No “Big Bangs” in Branch Transformation

Jun 14th, 2013 | Posted by

Glen Fosella wrote a good piece for Bank Systems & Technology this week, where he suggests:

“While many banks are rethinking their long-term strategy for expensive branch networks, there are steps banks can take now to reduce costs and inefficiencies in the branch while providing a better customer experience.”

We couldn’t agree more. Like it or not, banking (along with every other retail segment) must adapt to address seismic changes in consumer preferences and usage of digital channels. The trends are real, inexorable and accelerating. The trends are also global, with Nordic countries well ahead of North America in terms of internet usage, digital banking usage and right-sizing of the branch channel. For example, ABN AMRO saw more customer mobile banking logins than internet banking logins in early 2012. The Mobile banking channel now represents over 60% of all customer non-branch interactions. It currently operates 400 bank branches in the Netherlands. It once operated over 800.

The branch channel needs to be more effective and efficient. But, what exactly is the “branch of the future”? Celent sees a marvellous variety of operating models and physical designs being deployed, but no one gets there in one “big bang”. To Glen’s point, while banks develop their long-term omnichannel delivery plans, there are great benefits to making incremental changes to the network NOW. In fact, Celent finds that approach largely common among banks with highly evolved branch infrastructures. The figure below shows the journey taken by a large number of banks globally.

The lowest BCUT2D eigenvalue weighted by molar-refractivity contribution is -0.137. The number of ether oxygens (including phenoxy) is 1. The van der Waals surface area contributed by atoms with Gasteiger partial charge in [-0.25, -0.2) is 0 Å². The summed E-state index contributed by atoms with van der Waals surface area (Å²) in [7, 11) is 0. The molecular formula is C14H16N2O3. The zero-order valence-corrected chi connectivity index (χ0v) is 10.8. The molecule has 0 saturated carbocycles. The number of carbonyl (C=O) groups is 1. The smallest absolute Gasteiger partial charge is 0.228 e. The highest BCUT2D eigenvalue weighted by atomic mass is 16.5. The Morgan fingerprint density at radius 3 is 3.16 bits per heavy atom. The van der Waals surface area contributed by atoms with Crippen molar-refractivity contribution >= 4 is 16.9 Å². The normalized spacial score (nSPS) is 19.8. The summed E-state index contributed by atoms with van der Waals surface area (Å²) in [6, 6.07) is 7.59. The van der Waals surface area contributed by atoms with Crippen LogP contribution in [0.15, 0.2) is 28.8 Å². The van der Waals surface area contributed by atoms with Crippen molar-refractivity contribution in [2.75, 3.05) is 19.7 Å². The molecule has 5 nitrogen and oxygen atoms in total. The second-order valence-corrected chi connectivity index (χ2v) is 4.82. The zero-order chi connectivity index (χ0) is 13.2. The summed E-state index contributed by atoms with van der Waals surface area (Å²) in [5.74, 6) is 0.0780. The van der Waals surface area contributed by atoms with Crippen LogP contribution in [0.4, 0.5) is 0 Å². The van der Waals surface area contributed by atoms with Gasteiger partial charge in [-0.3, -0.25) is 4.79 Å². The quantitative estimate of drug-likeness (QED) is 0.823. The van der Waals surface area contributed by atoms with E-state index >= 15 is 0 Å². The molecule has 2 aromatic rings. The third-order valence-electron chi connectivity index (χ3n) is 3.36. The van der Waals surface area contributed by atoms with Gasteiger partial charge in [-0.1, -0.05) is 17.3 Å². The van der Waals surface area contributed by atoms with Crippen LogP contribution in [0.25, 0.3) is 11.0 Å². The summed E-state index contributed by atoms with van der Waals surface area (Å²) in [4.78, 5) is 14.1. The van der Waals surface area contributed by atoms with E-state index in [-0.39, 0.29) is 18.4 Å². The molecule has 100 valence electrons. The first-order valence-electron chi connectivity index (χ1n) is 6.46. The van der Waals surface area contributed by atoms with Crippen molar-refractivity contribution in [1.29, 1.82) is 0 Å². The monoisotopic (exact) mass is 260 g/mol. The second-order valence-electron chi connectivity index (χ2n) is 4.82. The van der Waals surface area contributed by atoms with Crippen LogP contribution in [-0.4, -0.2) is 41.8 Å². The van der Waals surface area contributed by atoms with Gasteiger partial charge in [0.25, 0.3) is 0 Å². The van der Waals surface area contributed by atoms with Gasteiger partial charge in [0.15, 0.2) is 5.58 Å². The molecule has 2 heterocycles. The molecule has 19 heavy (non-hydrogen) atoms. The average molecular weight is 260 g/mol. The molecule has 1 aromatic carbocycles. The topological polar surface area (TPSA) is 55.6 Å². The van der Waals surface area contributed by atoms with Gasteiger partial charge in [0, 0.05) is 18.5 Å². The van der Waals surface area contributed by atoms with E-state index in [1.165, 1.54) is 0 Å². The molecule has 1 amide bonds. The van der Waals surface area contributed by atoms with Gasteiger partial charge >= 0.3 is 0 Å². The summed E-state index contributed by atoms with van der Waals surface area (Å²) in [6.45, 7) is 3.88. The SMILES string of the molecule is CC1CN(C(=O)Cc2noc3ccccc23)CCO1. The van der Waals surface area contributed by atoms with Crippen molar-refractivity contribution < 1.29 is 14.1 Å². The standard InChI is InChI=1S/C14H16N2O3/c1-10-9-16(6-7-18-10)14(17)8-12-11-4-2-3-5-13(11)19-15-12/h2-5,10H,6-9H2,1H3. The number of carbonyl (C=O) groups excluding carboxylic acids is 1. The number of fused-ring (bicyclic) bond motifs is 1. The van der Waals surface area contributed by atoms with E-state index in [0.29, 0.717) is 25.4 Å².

Baby Steps

Gradually, most bank branches will look and operate very differently than most do now. But, getting there is difficult, expensive and risky. In our opinion, wise banks get there through a series of measured steps, while testing and learning as they go. But, do get going!

  1. Scott Mills
    Jun 18th, 2013 at 13:21
    Reply | Quote | #1

    There is also skills gap in branches — they need to be able to help customers with mobile banking issues and assist in more types of transactions, e.g., instant issuance of lost cards.

    • Bob Meara
      Jun 20th, 2013 at 14:26
      Reply | Quote | #2

      Very good point, Scott. Making the transition isn’t easy. Different skillsets, more training, higher compensation all required. We’ve written case studies on a number of FIs that have made this investment with terriffic results.